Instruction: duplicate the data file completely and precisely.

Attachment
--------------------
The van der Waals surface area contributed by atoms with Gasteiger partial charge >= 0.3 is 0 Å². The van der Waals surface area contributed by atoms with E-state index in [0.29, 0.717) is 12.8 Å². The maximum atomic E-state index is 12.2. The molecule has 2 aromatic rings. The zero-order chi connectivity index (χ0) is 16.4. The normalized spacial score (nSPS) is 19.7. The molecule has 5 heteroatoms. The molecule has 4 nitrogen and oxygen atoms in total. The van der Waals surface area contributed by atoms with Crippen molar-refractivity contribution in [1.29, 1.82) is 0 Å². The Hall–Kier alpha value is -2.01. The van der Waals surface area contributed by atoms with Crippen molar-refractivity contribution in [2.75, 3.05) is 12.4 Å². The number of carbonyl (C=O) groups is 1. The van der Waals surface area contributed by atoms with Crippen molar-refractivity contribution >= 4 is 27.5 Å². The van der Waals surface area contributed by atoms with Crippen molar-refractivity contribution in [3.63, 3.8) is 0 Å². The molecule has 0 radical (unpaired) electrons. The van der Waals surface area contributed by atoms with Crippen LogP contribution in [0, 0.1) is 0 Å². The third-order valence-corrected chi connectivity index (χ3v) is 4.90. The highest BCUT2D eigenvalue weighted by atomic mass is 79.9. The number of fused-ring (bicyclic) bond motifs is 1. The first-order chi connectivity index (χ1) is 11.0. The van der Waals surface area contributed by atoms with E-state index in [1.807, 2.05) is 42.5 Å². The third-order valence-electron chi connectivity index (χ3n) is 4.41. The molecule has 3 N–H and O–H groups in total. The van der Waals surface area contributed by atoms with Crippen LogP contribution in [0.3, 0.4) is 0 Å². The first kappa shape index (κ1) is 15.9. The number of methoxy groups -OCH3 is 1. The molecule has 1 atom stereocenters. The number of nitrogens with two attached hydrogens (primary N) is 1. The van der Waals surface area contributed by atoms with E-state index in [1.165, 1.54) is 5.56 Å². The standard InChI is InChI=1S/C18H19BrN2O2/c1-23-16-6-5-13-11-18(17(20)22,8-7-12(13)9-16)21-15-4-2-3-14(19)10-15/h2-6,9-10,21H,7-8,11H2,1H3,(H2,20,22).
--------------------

The van der Waals surface area contributed by atoms with Gasteiger partial charge >= 0.3 is 0 Å². The van der Waals surface area contributed by atoms with E-state index in [0.29, 0.717) is 12.8 Å². The maximum atomic E-state index is 12.2. The molecule has 2 aromatic rings. The zero-order chi connectivity index (χ0) is 16.4. The normalized spacial score (nSPS) is 19.7. The molecule has 5 heteroatoms. The molecule has 4 nitrogen and oxygen atoms in total. The van der Waals surface area contributed by atoms with Crippen molar-refractivity contribution in [1.29, 1.82) is 0 Å². The Hall–Kier alpha value is -2.01. The van der Waals surface area contributed by atoms with Crippen molar-refractivity contribution in [2.75, 3.05) is 12.4 Å². The number of carbonyl (C=O) groups is 1. The van der Waals surface area contributed by atoms with Crippen molar-refractivity contribution >= 4 is 27.5 Å². The van der Waals surface area contributed by atoms with Crippen molar-refractivity contribution in [3.63, 3.8) is 0 Å². The molecule has 0 radical (unpaired) electrons. The van der Waals surface area contributed by atoms with Crippen LogP contribution in [0, 0.1) is 0 Å². The third-order valence-corrected chi connectivity index (χ3v) is 4.90. The highest BCUT2D eigenvalue weighted by atomic mass is 79.9. The number of fused-ring (bicyclic) bond motifs is 1. The first-order chi connectivity index (χ1) is 11.0. The van der Waals surface area contributed by atoms with E-state index in [1.807, 2.05) is 42.5 Å². The third-order valence-electron chi connectivity index (χ3n) is 4.41. The molecule has 3 N–H and O–H groups in total. The van der Waals surface area contributed by atoms with Crippen LogP contribution in [0.3, 0.4) is 0 Å². The first kappa shape index (κ1) is 15.9. The number of methoxy groups -OCH3 is 1. The molecule has 1 atom stereocenters. The number of nitrogens with two attached hydrogens (primary N) is 1. The van der Waals surface area contributed by atoms with E-state index in [1.165, 1.54) is 5.56 Å². The standard InChI is InChI=1S/C18H19BrN2O2/c1-23-16-6-5-13-11-18(17(20)22,8-7-12(13)9-16)21-15-4-2-3-14(19)10-15/h2-6,9-10,21H,7-8,11H2,1H3,(H2,20,22).